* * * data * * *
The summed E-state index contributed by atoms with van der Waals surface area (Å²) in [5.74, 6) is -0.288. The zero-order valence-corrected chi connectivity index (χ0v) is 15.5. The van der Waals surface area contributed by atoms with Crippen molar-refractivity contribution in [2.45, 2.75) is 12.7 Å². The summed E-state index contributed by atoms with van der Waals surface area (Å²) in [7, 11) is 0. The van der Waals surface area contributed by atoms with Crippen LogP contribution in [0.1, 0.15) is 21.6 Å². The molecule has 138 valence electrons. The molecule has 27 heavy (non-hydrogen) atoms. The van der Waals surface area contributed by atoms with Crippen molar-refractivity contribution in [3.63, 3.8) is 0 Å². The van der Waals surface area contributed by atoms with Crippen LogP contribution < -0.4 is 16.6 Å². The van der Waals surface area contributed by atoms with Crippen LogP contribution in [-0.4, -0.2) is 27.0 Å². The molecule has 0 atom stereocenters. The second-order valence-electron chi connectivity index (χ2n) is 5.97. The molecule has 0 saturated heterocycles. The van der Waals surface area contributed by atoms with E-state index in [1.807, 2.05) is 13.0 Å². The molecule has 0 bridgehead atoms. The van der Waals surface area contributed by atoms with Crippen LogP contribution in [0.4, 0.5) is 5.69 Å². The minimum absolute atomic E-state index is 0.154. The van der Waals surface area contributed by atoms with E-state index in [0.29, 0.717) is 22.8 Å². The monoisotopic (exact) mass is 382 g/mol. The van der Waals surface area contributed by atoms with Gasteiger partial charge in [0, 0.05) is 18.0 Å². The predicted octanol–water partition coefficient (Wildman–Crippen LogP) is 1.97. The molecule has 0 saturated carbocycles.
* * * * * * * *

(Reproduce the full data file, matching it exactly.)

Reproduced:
The summed E-state index contributed by atoms with van der Waals surface area (Å²) in [5.74, 6) is -0.288. The zero-order valence-corrected chi connectivity index (χ0v) is 15.5. The van der Waals surface area contributed by atoms with Crippen molar-refractivity contribution in [2.45, 2.75) is 12.7 Å². The summed E-state index contributed by atoms with van der Waals surface area (Å²) in [7, 11) is 0. The van der Waals surface area contributed by atoms with Crippen LogP contribution in [0.1, 0.15) is 21.6 Å². The molecule has 138 valence electrons. The molecule has 27 heavy (non-hydrogen) atoms. The van der Waals surface area contributed by atoms with Crippen molar-refractivity contribution in [3.63, 3.8) is 0 Å². The van der Waals surface area contributed by atoms with Crippen LogP contribution < -0.4 is 16.6 Å². The van der Waals surface area contributed by atoms with Crippen LogP contribution in [-0.4, -0.2) is 27.0 Å². The molecule has 0 atom stereocenters. The second-order valence-electron chi connectivity index (χ2n) is 5.97. The molecule has 0 saturated heterocycles. The van der Waals surface area contributed by atoms with E-state index in [1.807, 2.05) is 13.0 Å². The molecule has 0 bridgehead atoms. The van der Waals surface area contributed by atoms with Crippen LogP contribution in [0.4, 0.5) is 5.69 Å². The minimum absolute atomic E-state index is 0.154. The van der Waals surface area contributed by atoms with E-state index in [0.29, 0.717) is 22.8 Å². The monoisotopic (exact) mass is 382 g/mol. The van der Waals surface area contributed by atoms with Gasteiger partial charge in [0, 0.05) is 18.0 Å². The predicted octanol–water partition coefficient (Wildman–Crippen LogP) is 1.97. The molecule has 0 saturated carbocycles.